– Learning curve – people were not yet used to the new numbers, so there was some confusion / frustration there. One person pointed out that it felt like the month after NERO implemented numbers after spell incants (you didn’t always have to say “20” after a flame bolt) – everybody was confused at first, there was some frustration and resistance to change, but people eventually got the hang of it. But not everybody “got it” instantly.
– One complaint was that it made new characters too effective – a few high level characters didn’t like that a brand new character can pick up a +1 weapon and compete in a high level module or encounter.
– Stance duration was an issue – if you activate a melee stance, it lasts until the battle ends, which the rules define as “line of sight” (meaning the battle’s over when you don’t see any combat for 10 seconds). However, in practice, this means your stance only lasts for one wave of monsters. The intent is that it could be active for an entire wave battle or module.
– Some people felt the call “weapon strike” was too long and is too easily confused with “physical strike” or “spell strike”. We are interested in suggestions for other words, the shorter the better!
– The cost of maneuvers may be too high, still collecting data on that.
– Some people reported “lower math makes *everybody* feel more deadly.” One player said, “As a high level fighter, I used to be able to ignore a monster swinging 2s. But now even goblins have a shot at dropping me. Game feels scary again!”
– Some suggested this playtest puts a little bit more emphasis on real fighting skill (as opposed to character skill).
– Skilled Block was probably the most popular maneuver. A fighter with five available Critical Attacks and Skilled Block can take five more hits than a fighter without it… but is still dropped quickly by a Slay.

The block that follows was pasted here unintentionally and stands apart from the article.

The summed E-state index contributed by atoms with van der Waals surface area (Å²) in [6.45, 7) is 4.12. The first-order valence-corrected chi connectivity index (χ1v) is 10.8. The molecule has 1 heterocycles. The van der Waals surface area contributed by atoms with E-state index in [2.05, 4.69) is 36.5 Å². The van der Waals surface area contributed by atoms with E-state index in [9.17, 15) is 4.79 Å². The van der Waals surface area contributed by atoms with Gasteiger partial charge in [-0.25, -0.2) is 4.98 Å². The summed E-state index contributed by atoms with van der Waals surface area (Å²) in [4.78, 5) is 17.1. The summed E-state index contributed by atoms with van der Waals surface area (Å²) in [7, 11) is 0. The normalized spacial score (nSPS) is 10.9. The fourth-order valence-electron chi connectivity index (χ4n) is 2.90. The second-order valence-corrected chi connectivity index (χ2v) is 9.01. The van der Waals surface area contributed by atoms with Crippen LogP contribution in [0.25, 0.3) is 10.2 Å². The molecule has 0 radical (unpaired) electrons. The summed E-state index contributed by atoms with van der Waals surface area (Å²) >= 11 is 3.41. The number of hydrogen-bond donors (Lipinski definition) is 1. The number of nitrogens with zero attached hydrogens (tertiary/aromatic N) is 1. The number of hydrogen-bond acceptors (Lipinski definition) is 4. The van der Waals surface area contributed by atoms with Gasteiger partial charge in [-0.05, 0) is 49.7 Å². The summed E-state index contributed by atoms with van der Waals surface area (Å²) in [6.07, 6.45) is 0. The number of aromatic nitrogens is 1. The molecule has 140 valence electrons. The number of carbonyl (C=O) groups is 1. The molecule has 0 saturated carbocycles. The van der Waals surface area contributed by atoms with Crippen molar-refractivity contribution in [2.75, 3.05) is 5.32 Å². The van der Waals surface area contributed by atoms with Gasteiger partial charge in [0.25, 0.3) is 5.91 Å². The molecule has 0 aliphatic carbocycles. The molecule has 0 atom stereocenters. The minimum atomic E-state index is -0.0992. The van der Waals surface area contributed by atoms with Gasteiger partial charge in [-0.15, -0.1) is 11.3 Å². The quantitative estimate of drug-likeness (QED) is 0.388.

– People reported the math WAS much easier to process. Nobody was in a situation where they had 42 body and 12 armor and got hit with a 17… under slash five it’s more like 8 body, 2 armor, and getting hit with a 3. Much clearer!
– Nobody said the math was harder than current NERO math.
– People said it still felt like NERO. Even people that didn’t think the lower math was a benefit said that overall, they still felt as powerful as they did under regular NERO.
– People said it made celestial casters feel more powerful, though I’m still investigating why. Some said it had to do with low level spells being harder to ignore. When you’ve got a ton of body, you tend to brush off the odd magic missile or lightning bolt, but when the numbers are smaller across the board, you pay more attention to them. Still looking for data on this.
– Earth casters said it felt exactly the same, they felt no change in power
– Nobody said they felt LESS effective under this system
– Some really cool teamwork moments. Fighters with the Bodyguard skill would team up with casters and defend them. Players would set up combos with each other, where one player would fumble the monster’s weapon, then his buddy would move in to flank.Warrior’s Dare allowed a lone fighter to approach a group of people more tactically, using the line on the ground to single out a target and prevent the whole group from rushing forward.
– Several people said they were excited that the new skills help them better express their character concept (for example, playing a defender-style fighter vs a slayer-style fighter).
– More level playing field. Low level characters had an easier time competing against tough monsters.